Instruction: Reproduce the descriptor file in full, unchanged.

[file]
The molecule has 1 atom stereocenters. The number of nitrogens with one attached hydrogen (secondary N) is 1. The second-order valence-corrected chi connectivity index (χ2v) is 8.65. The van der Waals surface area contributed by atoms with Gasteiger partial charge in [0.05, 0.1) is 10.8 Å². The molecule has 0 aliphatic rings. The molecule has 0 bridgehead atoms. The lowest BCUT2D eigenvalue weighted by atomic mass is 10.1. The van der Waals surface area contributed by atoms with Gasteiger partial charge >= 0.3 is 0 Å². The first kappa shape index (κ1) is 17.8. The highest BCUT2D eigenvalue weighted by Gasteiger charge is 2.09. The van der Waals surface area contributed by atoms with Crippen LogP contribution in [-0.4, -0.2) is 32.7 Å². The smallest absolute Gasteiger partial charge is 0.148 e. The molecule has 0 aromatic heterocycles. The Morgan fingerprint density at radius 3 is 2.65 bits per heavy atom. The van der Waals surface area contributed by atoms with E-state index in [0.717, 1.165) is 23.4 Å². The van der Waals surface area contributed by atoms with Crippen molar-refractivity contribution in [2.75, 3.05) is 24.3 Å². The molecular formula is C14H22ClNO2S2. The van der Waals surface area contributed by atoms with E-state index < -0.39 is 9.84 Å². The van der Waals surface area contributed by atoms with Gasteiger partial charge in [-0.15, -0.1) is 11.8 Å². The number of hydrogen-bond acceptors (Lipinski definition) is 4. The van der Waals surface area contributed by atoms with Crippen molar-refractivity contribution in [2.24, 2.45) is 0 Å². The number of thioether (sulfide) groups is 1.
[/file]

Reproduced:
The molecule has 1 atom stereocenters. The number of nitrogens with one attached hydrogen (secondary N) is 1. The second-order valence-corrected chi connectivity index (χ2v) is 8.65. The van der Waals surface area contributed by atoms with Gasteiger partial charge in [0.05, 0.1) is 10.8 Å². The molecule has 0 aliphatic rings. The molecule has 0 bridgehead atoms. The lowest BCUT2D eigenvalue weighted by atomic mass is 10.1. The van der Waals surface area contributed by atoms with Gasteiger partial charge >= 0.3 is 0 Å². The first kappa shape index (κ1) is 17.8. The highest BCUT2D eigenvalue weighted by Gasteiger charge is 2.09. The van der Waals surface area contributed by atoms with Crippen LogP contribution in [-0.4, -0.2) is 32.7 Å². The smallest absolute Gasteiger partial charge is 0.148 e. The molecule has 0 aromatic heterocycles. The Morgan fingerprint density at radius 3 is 2.65 bits per heavy atom. The van der Waals surface area contributed by atoms with E-state index in [0.717, 1.165) is 23.4 Å². The van der Waals surface area contributed by atoms with Crippen molar-refractivity contribution in [2.75, 3.05) is 24.3 Å². The molecular formula is C14H22ClNO2S2. The van der Waals surface area contributed by atoms with E-state index < -0.39 is 9.84 Å². The van der Waals surface area contributed by atoms with Gasteiger partial charge in [-0.15, -0.1) is 11.8 Å². The number of hydrogen-bond acceptors (Lipinski definition) is 4. The van der Waals surface area contributed by atoms with Crippen molar-refractivity contribution in [2.24, 2.45) is 0 Å². The number of thioether (sulfide) groups is 1.